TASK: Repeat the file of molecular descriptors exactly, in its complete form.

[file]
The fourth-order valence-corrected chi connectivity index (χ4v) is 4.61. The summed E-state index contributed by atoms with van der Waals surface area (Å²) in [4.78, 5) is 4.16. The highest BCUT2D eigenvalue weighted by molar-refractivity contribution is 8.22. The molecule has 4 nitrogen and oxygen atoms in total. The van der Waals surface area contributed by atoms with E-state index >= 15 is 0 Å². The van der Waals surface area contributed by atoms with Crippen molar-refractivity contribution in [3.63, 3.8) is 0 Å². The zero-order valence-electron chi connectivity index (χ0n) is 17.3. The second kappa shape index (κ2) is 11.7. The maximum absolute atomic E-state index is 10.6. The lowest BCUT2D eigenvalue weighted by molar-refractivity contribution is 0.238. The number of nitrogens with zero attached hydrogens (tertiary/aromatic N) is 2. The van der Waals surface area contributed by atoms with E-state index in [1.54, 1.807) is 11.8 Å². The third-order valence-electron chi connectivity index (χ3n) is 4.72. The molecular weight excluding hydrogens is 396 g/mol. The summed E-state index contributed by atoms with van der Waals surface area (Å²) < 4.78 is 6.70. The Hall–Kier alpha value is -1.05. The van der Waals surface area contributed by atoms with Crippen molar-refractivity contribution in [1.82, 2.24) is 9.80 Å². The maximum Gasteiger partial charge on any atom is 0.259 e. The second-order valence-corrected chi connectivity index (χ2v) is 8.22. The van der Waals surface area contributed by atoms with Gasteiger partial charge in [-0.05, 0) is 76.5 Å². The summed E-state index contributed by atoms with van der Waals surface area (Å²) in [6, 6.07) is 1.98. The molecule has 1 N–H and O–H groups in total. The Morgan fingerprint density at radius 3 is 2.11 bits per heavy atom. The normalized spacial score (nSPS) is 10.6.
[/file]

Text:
The fourth-order valence-corrected chi connectivity index (χ4v) is 4.61. The summed E-state index contributed by atoms with van der Waals surface area (Å²) in [4.78, 5) is 4.16. The highest BCUT2D eigenvalue weighted by molar-refractivity contribution is 8.22. The molecule has 4 nitrogen and oxygen atoms in total. The van der Waals surface area contributed by atoms with E-state index >= 15 is 0 Å². The van der Waals surface area contributed by atoms with Crippen molar-refractivity contribution in [3.63, 3.8) is 0 Å². The zero-order valence-electron chi connectivity index (χ0n) is 17.3. The second kappa shape index (κ2) is 11.7. The maximum absolute atomic E-state index is 10.6. The lowest BCUT2D eigenvalue weighted by molar-refractivity contribution is 0.238. The number of nitrogens with zero attached hydrogens (tertiary/aromatic N) is 2. The van der Waals surface area contributed by atoms with E-state index in [1.54, 1.807) is 11.8 Å². The third-order valence-electron chi connectivity index (χ3n) is 4.72. The molecular weight excluding hydrogens is 396 g/mol. The summed E-state index contributed by atoms with van der Waals surface area (Å²) < 4.78 is 6.70. The Hall–Kier alpha value is -1.05. The van der Waals surface area contributed by atoms with Crippen molar-refractivity contribution in [1.82, 2.24) is 9.80 Å². The maximum Gasteiger partial charge on any atom is 0.259 e. The second-order valence-corrected chi connectivity index (χ2v) is 8.22. The van der Waals surface area contributed by atoms with Gasteiger partial charge in [-0.05, 0) is 76.5 Å². The summed E-state index contributed by atoms with van der Waals surface area (Å²) in [6, 6.07) is 1.98. The molecule has 1 N–H and O–H groups in total. The Morgan fingerprint density at radius 3 is 2.11 bits per heavy atom. The normalized spacial score (nSPS) is 10.6.